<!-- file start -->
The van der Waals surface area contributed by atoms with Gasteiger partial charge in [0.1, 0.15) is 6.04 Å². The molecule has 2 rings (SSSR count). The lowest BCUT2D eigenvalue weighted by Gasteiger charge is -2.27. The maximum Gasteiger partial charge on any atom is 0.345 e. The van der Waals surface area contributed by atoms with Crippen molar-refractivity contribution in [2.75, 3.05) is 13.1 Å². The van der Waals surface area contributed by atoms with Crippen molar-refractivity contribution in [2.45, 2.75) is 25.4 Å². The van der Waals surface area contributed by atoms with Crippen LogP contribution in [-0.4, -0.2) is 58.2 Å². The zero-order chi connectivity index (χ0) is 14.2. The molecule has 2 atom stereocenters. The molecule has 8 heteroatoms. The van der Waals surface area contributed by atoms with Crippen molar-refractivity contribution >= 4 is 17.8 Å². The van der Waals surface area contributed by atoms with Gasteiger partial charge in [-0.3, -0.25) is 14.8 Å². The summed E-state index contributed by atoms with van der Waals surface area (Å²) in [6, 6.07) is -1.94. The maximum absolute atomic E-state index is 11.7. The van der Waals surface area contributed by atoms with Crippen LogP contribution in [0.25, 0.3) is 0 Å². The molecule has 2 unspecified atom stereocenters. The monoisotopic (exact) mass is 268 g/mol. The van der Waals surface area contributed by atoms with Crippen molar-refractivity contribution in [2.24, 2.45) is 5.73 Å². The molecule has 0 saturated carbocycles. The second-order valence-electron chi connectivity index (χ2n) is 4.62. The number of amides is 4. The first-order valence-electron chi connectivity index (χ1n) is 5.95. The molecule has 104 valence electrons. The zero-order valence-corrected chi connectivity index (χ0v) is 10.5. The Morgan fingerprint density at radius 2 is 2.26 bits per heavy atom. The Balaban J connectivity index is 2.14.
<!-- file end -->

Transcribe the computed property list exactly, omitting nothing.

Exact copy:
The van der Waals surface area contributed by atoms with Gasteiger partial charge in [0.1, 0.15) is 6.04 Å². The molecule has 2 rings (SSSR count). The lowest BCUT2D eigenvalue weighted by Gasteiger charge is -2.27. The maximum Gasteiger partial charge on any atom is 0.345 e. The van der Waals surface area contributed by atoms with Crippen molar-refractivity contribution in [2.75, 3.05) is 13.1 Å². The van der Waals surface area contributed by atoms with Crippen molar-refractivity contribution in [2.45, 2.75) is 25.4 Å². The van der Waals surface area contributed by atoms with Crippen LogP contribution in [-0.4, -0.2) is 58.2 Å². The zero-order chi connectivity index (χ0) is 14.2. The molecule has 2 atom stereocenters. The molecule has 8 heteroatoms. The van der Waals surface area contributed by atoms with Crippen molar-refractivity contribution >= 4 is 17.8 Å². The van der Waals surface area contributed by atoms with Gasteiger partial charge in [-0.3, -0.25) is 14.8 Å². The summed E-state index contributed by atoms with van der Waals surface area (Å²) in [6, 6.07) is -1.94. The maximum absolute atomic E-state index is 11.7. The van der Waals surface area contributed by atoms with Crippen LogP contribution in [0.25, 0.3) is 0 Å². The molecule has 2 unspecified atom stereocenters. The monoisotopic (exact) mass is 268 g/mol. The van der Waals surface area contributed by atoms with Crippen molar-refractivity contribution in [2.24, 2.45) is 5.73 Å². The molecule has 0 saturated carbocycles. The second-order valence-electron chi connectivity index (χ2n) is 4.62. The number of amides is 4. The first-order valence-electron chi connectivity index (χ1n) is 5.95. The molecule has 104 valence electrons. The zero-order valence-corrected chi connectivity index (χ0v) is 10.5. The Morgan fingerprint density at radius 2 is 2.26 bits per heavy atom. The Balaban J connectivity index is 2.14.